RIGHT ACTIONS: I immediately realised this patient was very sick and was going to require ALS and I took charge of the patient and her care until my partner was able to do so.

WRONG ACTIONS: First I got out of the rig without gloves, assuming I was still going to be talking when my partner got there and handed em to me. Second I left the rig empty-handed – I walked over to who I thought was the patient with no gear or equipment, third when I saw how sick the patient was I lost track of everything else but her.

I found out after the call that my partner (who has worked at this outlying station for a few years) has had several calls to this address and more than once the male sleeping on the couch has had to be “escorted away” in cuffs for becoming threatening to personnel. It took a minute to get him “out of the way”-  my partner had also assumed those were our patients and momentarily had a sense of oh my god where did my partner go. Because I jumped right in I didn’t accurately communicate my findings to my partner (did I mention HE is the paramedic?) the delay to definitive care for the patient was miniscule maybe 20 seconds BUT my partner was playing catch up because HE had to get the scene secured after I ignored it… I knew this was going to be a hot return before he even had a chance to ask me what we had.  Fortunately for all of us myself especially – I would have never been able to live with my negligence causing a fellow responder injury – nothing happened, but there was a mountain of POTENTIALLY unsafe circumstances.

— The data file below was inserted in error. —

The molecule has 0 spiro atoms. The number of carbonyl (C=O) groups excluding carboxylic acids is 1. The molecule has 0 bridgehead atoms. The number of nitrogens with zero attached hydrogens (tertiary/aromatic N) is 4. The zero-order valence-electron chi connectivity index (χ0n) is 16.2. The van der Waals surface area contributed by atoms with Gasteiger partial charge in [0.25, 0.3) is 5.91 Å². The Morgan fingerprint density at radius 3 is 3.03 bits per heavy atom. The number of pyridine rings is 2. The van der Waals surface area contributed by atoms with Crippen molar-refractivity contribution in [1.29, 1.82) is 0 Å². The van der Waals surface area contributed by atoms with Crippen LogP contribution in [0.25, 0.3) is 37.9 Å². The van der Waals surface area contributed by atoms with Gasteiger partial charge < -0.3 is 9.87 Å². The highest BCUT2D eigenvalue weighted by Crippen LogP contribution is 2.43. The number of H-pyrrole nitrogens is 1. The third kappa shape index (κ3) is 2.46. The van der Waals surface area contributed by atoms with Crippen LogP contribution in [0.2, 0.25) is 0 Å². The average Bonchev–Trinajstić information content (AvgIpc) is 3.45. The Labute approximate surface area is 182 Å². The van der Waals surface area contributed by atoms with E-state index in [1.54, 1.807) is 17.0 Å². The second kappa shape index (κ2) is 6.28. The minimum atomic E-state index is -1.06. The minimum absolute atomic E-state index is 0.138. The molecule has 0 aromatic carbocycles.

Did the call from the day before affect my judgement, maybe a little but I wont make excuses. I made a mistake. My over confidence in myself and my underestimation of how serious a call this would be is what I blame it on.Fortunately, I was able to not only remind myself of things that should come second nature, but I was able to turn it into a teaching moment for a new EMT and hopefully, she will have learned from my mistake.

Comfort on scene and in your abilities in a good thing  – until you get complacent – as I’m sure one of my Marine Corps drill instructors said over and over – complacency will get you killed son.

I got caught with my pants down today, I’m sharing it with all of you in the hopes that my mistake will help prevent you from getting too comfortable in your EMT skin and getting caught with yours down as well.

Til next time…

 

 

 

 

Posted by on July 27, 2011 in EMS, Scene Safety

Leave a comment

Tags: , , ,

We’ve come a long way – with OH SO FAR to go… Part 1